Do these differences matter?
There’s no single, standardized “smart” city approach. Every city is unique, with its own history, culture and political development that we need to understand, that is the basis of how people develop ideas and how cities are governed. If you don’t understand a city’s history, you will never understand how a place is managed. Smart city is about mediating technology and data spaces, how citizens are relating to these new spaces, and they experience it.
Yet a key point about smart cities is asking who they’re smart for. Is it their citizens, helping everybody have a better life? What are data-driven cities optimized for?
The more technology we have in cities, the more important it is to ask “Do we want this?” and “How can I opt in or out?” That means having more conversations about what technology people want and what technology they are more hesitant about using. Citizens are not only concerned about data privacy, but also about dignity – are technologies respecting people or just seeing them as data points?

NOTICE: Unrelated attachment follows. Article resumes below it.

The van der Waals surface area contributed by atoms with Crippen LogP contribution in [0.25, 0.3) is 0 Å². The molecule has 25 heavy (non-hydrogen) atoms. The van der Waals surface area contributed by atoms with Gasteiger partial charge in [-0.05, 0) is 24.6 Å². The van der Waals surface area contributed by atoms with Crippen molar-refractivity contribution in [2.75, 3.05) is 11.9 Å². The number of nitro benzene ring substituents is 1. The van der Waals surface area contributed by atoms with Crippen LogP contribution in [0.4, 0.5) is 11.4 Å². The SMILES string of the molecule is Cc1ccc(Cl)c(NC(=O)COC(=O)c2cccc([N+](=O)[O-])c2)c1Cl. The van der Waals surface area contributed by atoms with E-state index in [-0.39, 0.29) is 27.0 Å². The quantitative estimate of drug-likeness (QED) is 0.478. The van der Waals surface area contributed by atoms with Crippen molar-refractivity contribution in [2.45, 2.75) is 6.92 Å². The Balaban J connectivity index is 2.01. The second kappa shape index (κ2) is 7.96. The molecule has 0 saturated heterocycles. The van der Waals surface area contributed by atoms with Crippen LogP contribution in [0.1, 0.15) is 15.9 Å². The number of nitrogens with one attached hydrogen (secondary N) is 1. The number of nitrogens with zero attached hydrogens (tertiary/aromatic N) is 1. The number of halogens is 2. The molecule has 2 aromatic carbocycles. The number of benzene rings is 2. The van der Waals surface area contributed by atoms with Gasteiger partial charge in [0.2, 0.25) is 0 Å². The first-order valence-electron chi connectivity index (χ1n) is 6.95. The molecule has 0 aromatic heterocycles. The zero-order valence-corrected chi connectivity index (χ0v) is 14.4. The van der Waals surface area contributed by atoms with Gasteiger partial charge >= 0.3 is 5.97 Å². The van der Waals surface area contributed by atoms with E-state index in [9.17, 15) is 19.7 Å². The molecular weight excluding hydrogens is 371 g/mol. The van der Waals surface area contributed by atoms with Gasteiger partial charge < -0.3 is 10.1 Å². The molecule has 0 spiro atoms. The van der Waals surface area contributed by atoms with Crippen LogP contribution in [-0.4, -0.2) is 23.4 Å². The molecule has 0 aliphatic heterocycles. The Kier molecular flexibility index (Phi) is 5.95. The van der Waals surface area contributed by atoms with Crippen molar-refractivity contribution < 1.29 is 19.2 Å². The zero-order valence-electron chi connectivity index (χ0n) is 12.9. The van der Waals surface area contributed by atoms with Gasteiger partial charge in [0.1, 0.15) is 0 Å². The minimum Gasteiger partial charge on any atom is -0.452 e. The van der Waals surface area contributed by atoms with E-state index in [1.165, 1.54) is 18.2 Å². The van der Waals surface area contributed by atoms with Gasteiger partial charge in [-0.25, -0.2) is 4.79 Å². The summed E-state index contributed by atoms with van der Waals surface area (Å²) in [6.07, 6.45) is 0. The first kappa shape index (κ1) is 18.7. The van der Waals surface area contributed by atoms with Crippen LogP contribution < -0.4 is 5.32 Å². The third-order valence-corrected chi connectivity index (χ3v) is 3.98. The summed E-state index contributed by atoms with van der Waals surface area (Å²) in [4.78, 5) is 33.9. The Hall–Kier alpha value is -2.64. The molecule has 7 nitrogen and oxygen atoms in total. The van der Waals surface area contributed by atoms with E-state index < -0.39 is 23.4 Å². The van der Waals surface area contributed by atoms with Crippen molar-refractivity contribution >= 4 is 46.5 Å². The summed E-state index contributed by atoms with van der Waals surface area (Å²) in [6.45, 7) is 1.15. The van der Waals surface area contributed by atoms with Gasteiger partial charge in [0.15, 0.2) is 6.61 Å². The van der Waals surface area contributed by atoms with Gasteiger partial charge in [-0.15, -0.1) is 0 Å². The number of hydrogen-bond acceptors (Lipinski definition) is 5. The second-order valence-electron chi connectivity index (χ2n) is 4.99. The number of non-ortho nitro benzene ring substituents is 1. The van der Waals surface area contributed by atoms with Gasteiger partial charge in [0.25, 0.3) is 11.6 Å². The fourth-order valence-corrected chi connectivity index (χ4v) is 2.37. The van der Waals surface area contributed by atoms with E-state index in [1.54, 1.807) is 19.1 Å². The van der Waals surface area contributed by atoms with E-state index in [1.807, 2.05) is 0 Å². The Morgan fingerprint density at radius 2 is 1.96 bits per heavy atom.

This also goes back to the governance process. Control in the management of all (urban) data is what ultimately tells you how a city is governed. Both Taipei and Seoul have laws giving citizens rights to information. Neither Singapore nor Hong Kong has such rights. That’s a big difference particularly as we don’t know about the unintended and unanticipated uses of some types of data, such as machine generated sensor data.
What we’re talking about here is inclusiveness. The UN highlights this in its Sustainable Development Goals, calling for cities that are “inclusive, safe, resilient and sustainable”.
Inclusive also means that we need to develop new practices of collaborative urban development, new transformative practices and partnerships.